C) 1000 miles on a charge? Show me any common car that gets anything like that range.
One can easily drive 1000 miles in a single day in a conventional vehicle. Of course, one will have to stop for gas along the way, of course, but a fill-up on gasoline only takes a few minutes, compared to several hours for a battery recharge.
Or, they could have 2 EVs, and a third gas car reserved solely for longer trips.
Or... for *WAY* less money, they could just have two cars that they can use for anything that they want, and not bother owning something they hardly ever use.
Which is my entire point.
You can't use a Tesla to travel 1200 km in one day... if you get an early start, you can do that quite easily in a conventional car, even including stops for gas, bathroom breaks, and meals (I do this every few years, in fact, whenever I travel across country to visit family). A great deal about owning your own car is about having the personal freedom to go anywhere you choose, and to do so entirely on your own schedule otherwise one may as well just rent a vehicle when they need one and spend a lot less money). I don't want to own two cars, so I will own one car that gets me absolutely everywhere that I might want to be, with the advantage that I don't have to rent a second car if I want to go anywhere outside of commuting range. If you think that this view puts me in the minority, well... let the figures for the number of electric vehicles on the road vs gasoline cars tell the real story.
I have no doubt that the E model will attract many more buyers.... but it's not going to put the final writing on the wall for gasoline cars. I'd expect it's not even going to make a statistically significant difference in the number of EV's vs gasoline cars on the road. I would love almost nothing more than to live to see the end of that hundred plus year era of the gasoline automobile, and Tesla, or any other current or future EV company accomplishing all of what I've mentioned above could probably achieve that.
As more info is discovered, exactly how earth-like the planet is might be determined over time, giving future generations something to shoot for. *THAT* is exciting.
We'll get there someday... barring some disaster wiping us all out here first before we become interplanetary. I'd give it no more than another millennium, which might sound like a really long time, but bear in mind that half of that time is how long it would take *light* to travel that distance.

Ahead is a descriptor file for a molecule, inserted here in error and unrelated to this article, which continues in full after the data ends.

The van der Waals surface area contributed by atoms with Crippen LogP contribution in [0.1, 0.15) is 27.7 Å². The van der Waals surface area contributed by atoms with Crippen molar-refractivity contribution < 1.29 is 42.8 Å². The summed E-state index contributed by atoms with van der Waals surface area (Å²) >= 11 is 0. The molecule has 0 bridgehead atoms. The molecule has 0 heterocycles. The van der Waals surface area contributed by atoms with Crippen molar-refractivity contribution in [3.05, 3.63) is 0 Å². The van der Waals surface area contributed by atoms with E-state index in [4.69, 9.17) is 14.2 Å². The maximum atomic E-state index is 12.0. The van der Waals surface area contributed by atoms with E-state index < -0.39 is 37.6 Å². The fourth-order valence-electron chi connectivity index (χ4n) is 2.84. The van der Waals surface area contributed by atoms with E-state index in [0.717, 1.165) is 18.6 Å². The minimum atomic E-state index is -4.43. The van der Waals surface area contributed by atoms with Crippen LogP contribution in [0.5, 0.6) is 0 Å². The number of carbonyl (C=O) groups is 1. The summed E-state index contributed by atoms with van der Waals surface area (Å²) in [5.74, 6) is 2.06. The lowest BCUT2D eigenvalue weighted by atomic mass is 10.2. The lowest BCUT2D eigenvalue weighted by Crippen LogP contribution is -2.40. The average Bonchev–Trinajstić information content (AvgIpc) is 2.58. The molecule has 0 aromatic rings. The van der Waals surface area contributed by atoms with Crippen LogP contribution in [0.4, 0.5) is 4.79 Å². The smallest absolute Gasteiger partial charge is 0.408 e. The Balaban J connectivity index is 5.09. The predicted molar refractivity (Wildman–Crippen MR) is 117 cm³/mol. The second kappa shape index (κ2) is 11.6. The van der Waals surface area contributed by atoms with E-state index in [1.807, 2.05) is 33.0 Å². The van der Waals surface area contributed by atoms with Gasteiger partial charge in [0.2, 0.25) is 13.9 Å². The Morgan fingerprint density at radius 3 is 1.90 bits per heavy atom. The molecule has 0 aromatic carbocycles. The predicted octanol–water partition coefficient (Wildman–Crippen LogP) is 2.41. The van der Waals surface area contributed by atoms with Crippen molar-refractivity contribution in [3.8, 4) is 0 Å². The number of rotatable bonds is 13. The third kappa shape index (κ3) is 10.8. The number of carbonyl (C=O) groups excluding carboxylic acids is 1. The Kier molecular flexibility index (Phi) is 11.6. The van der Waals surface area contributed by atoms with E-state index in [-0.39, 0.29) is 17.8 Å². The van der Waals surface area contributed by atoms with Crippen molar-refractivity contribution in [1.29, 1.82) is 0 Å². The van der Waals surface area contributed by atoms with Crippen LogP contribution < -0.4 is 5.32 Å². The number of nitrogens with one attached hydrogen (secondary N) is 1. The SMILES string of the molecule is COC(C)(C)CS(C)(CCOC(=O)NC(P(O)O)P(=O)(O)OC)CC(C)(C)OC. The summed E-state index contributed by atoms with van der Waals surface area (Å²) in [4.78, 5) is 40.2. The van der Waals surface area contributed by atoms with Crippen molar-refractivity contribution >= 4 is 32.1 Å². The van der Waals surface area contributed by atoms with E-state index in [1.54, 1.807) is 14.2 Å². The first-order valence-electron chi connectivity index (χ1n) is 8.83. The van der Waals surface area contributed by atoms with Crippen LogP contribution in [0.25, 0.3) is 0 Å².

What really should have happened is that all his Monsanto-using neighbors should have gotten in trouble for allowing their seeds to escape. Since they were the ones who were parties to the agreement with Monsanto, they were the ones who broke that agreement.
Of course, Monsanto suing its own customers would be bad for business, so it went after the innocent third-party instead...
Wow, what's your occupation? Even being a software developer, my budget and retirement asset numbers are almost exactly an order of magnitude lower than yours...
How long it takes you to retire is a function of only one variable under your control
You mean 2 variables: savings rate and asset allocation. If you want a 50% savings rate to get you retired in 7-8 years, [most of] that money needs to be in the stock market or a real estate portfolio, not under your mattress.
Loss of a lot in the 401k in 2008
The only people who lost money in 2008 were the people who did something stupid with it (i.e. who pulled out of the market and locked in their losses). Everybody who stayed the course made all their money back a couple of years ago, and is now way ahead.
What does "social security" have to do with anything? I'm a "20-something" and plan on retiring 10-15 years from now on just the assets I save myself. If I eventually get social security, well that's just a bonus.
(The hard part is not the lack of social security; the hard part is the shitty job market. Since my wife and I graduated college 5 years ago, at least one of us has been unemployed at almost any given time. We've learned to live on less than a third of our fully-employed income -- which is coincidentally why we'd be able to retire so quickly if we remain fully employed!)
she gets $1600 before taxes.. After taxes, she is at $1100 a month
Bullshit. Even assuming the worst-case scenario (that all of her income is taxable, which if it's Social Security and a pension then it almost certainly isn't), an Adjusted Gross Income of $1600 * 12 = $19200 means her taxable income would be $19,200 - $6100 (standard deduction) - $3900 (one exemption) = $9200. The federal income tax on $9200 is $930, which means her real after-tax monthly income would be $1522. (And before you say "what about state income tax," remember the example is in Texas where there isn't any.)
As for the rest of it, $1522 - $600 - $400 = $522 for food, telephone and car which (given that she's not racking up a bunch of miles commuting) is plenty.
FYI, it's possible to live well surprisingly cheaply in the US. My average spending over the last year has been ~$1700/month, and that's for 2 people living in a 3-bedroom house in a nice, walkable neighborhood about 3 miles from the center of a major city.
How much do you expect to spend per year in retirement? Take that number and multiply by 20 (assuming you think a 4% safe withdrawal rate is OK; or multiply by 33 for a 3% rate, etc.). Note that the safe withdrawal rate also depends strongly on your asset allocation.